New Times,
New Thinking.

8 October 2014

Cannabis still isn’t as addictive as heroin, no matter what the papers say

Some poor science reporting in the papers this week in response to a review of the literature on the risks of marijuana consumption.

By Ian Steadman

There should be a rule when it comes to reporting the findings of a scientific study: if the article doesn’t link to the paper, it’s probably trying to stop you from reading it for yourself.

This is extremely applicable to some of the coverage in the papers this week of a new study by drugs researcher Wayne Hall, which looks at the cumulative findings of studies of the effects of cannabis usage from 1993 to 2013. Hall is the director of the Centre for Youth Substance Abuse Research at the University of Queensland, Australia, and an advisor to the World Health Organisation on drug issues – credentials which the Daily Mail has been keen to emphasise in its melodramatic writeup that “demolishes claims that smoking pot is harmless”. The Mail‘s deputy editor, Tony Gallagher, was pretty strident about his paper’s front page this morning too:

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Over at the Telegraph it’s arguably even worse, with the headline claiming that cannabis is “as addictive as heroin“. Hall’s study, published in Addiction, does conclude that cannabis has some nasty effects on human health – but it doesn’t claim it’s as addictive as heroin. (Really, it doesn’t – you can read it for yourself here.)

What Hall specifically did in this paper is compare what we know now with what we knew in 1993, across a number of different categories. It isn’t a meta-analysis – that’s when a study assigns a statistical weight to the findings of a number of other studies and effectively finds an “average” of their results. This paper is systemic review, so while Hall cites other meta-analyses, he doesn’t do any himself.

Here’s a quick rundown of his conclusions:

  • If you’re high, you’re two to three times more likely to crash your car
  • If you smoke weed when pregnant, it might reduce your baby’s birth rate slightly
  • There’s no clear pattern that smoking when pregnant causes birth abnormalities
  • Smoking regularly as a teenager could lead to a slight drop in IQ in later life
  • Teenagers who smoke weed do worse in school
  • Those who smoke marijuana are more likely to do other drugs, including tobacco and alcohol
  • Regular cannabis smokers run a one in ten chance of becoming addicted
  • That chance is one in six if they’re adolescent
  • Smoking cannabis could double the risk of developing schizophrenia or psychosis
  • There is a correlation between cannabis use and increased suicide risk
  • It’s unclear if smoking cannabis damages the lungs
  • Middle-aged and older people should be careful smoking weed because it could damage the heart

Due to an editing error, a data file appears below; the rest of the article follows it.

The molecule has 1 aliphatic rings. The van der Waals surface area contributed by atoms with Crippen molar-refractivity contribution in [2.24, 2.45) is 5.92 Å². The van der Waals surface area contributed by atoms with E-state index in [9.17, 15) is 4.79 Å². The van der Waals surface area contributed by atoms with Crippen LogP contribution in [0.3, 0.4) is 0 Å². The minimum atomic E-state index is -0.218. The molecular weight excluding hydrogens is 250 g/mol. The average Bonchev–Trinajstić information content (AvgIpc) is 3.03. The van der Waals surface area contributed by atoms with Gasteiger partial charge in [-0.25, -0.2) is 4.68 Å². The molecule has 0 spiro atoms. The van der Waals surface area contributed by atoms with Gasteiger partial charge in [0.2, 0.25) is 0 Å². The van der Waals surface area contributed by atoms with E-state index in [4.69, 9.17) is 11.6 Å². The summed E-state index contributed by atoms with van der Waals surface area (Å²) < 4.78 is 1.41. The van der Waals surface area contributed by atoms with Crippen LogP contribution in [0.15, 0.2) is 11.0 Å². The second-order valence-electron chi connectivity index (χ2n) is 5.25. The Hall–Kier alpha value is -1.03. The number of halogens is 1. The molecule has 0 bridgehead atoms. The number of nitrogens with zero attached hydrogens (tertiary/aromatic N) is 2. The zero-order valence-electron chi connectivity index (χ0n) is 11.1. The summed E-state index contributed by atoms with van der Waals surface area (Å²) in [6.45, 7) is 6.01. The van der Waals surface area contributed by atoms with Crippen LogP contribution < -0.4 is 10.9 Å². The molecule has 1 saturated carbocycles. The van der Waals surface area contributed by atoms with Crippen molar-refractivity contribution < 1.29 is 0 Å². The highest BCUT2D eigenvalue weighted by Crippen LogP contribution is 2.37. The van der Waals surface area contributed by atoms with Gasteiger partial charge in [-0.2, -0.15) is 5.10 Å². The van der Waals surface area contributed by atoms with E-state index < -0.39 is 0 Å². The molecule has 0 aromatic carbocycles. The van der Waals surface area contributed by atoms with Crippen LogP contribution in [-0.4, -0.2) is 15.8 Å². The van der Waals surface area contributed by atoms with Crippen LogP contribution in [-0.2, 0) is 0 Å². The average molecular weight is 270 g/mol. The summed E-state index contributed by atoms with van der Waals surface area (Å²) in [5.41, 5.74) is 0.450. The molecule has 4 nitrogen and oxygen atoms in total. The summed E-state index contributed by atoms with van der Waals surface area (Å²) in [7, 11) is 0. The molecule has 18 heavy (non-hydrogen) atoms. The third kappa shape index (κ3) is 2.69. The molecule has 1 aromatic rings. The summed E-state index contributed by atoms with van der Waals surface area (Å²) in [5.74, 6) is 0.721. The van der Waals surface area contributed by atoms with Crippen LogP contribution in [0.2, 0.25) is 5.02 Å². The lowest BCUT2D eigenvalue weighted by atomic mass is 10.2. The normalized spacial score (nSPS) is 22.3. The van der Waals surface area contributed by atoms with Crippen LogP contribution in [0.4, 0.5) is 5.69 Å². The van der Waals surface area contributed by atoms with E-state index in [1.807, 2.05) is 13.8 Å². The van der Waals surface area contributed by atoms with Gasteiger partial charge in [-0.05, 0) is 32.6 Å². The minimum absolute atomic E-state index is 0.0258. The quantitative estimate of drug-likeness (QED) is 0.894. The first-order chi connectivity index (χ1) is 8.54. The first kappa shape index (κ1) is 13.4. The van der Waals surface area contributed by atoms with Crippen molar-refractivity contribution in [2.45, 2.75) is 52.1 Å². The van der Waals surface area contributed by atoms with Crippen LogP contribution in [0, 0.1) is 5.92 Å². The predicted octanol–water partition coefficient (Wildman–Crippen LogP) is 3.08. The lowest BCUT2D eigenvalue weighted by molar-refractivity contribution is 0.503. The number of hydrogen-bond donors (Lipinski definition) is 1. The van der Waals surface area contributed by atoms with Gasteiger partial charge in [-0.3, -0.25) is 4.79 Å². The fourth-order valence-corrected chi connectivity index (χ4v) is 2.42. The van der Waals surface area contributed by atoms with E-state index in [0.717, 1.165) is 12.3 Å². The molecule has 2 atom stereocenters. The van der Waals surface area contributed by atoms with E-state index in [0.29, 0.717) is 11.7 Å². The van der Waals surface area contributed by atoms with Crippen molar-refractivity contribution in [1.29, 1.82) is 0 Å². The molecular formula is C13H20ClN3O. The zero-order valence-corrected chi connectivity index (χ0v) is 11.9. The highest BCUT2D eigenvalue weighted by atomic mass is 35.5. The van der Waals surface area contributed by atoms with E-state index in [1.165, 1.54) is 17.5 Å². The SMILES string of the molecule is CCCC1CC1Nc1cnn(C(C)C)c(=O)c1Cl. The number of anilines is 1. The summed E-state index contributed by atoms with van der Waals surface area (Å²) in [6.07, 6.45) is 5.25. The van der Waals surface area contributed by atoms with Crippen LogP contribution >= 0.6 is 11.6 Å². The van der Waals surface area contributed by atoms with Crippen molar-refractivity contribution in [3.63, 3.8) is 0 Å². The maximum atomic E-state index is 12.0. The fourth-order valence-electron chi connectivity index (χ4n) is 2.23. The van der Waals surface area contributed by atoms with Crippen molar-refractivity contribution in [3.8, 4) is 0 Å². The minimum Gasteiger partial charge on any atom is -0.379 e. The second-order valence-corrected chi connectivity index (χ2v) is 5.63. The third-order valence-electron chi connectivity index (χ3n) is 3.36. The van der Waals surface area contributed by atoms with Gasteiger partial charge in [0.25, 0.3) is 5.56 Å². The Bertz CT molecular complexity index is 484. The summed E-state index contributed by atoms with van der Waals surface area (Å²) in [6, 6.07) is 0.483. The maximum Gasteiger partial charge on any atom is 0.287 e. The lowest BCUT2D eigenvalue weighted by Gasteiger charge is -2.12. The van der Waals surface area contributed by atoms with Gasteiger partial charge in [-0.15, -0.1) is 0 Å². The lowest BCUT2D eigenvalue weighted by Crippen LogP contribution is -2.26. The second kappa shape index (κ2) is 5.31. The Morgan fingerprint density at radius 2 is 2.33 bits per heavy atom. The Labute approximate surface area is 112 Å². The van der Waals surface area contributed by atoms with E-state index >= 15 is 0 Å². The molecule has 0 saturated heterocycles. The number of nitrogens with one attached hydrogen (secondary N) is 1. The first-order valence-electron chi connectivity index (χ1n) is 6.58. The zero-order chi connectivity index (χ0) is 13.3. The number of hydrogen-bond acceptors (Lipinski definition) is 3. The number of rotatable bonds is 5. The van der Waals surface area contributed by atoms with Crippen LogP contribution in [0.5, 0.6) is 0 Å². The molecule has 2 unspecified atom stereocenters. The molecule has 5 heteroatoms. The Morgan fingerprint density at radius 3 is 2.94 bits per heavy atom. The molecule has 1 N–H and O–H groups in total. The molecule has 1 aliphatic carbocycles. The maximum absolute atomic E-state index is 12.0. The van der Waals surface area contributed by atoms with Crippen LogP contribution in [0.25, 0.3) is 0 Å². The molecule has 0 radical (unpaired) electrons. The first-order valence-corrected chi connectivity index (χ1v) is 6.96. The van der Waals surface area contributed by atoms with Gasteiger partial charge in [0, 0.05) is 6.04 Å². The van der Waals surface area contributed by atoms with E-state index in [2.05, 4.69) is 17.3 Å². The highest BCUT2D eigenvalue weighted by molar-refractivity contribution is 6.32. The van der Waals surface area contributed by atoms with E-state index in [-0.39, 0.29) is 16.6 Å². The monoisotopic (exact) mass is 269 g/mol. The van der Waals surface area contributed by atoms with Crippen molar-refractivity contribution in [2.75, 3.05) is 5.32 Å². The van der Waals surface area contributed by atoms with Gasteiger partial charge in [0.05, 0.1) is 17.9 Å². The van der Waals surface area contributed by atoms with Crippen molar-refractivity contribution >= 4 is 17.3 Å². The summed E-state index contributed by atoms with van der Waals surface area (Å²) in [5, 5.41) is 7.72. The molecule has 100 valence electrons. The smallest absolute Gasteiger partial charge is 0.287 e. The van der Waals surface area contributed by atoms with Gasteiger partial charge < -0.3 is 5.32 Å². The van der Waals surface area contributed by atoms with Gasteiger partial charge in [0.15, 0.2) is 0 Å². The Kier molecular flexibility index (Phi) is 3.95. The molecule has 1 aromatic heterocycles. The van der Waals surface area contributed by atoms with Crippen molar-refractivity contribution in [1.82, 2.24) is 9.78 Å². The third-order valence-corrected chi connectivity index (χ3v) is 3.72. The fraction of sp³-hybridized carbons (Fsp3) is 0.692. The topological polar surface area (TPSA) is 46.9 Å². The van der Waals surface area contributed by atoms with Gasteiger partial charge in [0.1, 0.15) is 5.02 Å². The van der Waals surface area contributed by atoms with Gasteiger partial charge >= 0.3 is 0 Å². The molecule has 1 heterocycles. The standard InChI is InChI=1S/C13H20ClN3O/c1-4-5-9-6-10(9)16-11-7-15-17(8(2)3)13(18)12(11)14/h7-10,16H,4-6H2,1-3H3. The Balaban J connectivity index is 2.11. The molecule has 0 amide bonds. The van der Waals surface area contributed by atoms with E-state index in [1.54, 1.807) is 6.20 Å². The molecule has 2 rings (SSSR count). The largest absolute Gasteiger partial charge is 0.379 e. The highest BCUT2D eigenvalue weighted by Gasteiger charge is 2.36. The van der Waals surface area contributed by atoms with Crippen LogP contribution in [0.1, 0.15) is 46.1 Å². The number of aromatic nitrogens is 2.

• It’s unclear if lung cancer risk is increased by smoking cannabis
  • Men who smoke possibly have a higher risk of testicular and prostate cancers

Some of these might sound worrying, some of them less so – but a crucial thing to point out here is that for many of these findings, the evidence is weak. A lot of studies have found correlations between smoking cannabis and the health problems listed above, but no solid causational link – Hall points out that many of these problems are also correlated with things like poverty, which tends to have a much stronger impact on (for example) how well a teenager does in school.

There’s also the point to be made that a lot of the increased risks we’re talking about here are less severe than the ones associated with tobacco and alcohol. A doubled or tripled chance of crashing your car if you’re high sounds bad, but if you’re drunk you’re between six and 15 times more likely to crash. Saying that one in six teenagers will become “dependent” on the drug also sounds awful, but that’s only the rate among regular users – that is, daily or near-daily smokers. That means one in six of less than five per cent of teenagers who smoke cannabis are at risk. Not great, of course, but it explains why we’re not witnessing an epidemic of youth marijuana addiction, even as the strength of cannabis has increased over time. Similarly, while the risks related to mental illness get a lot of the focus, it’s worth noting that the correlation between smoking tobacco and mental illness – and especially schizophrenia – is much more pronounced.

This brings us on to the second part of why the media presentation of this paper is (to put it diplomatically) unhelpful. The scientific research into the effects of drugs has rarely had anything to do with how judicial and political systems have treated those who use them, and in large part that is thanks to a systemic anti-drug culture within much of the mainstream media in the United States and Europe. (And it’s ironic, considering how common recreational drug use is among journalists, as anyone who has worked in the media can attest.)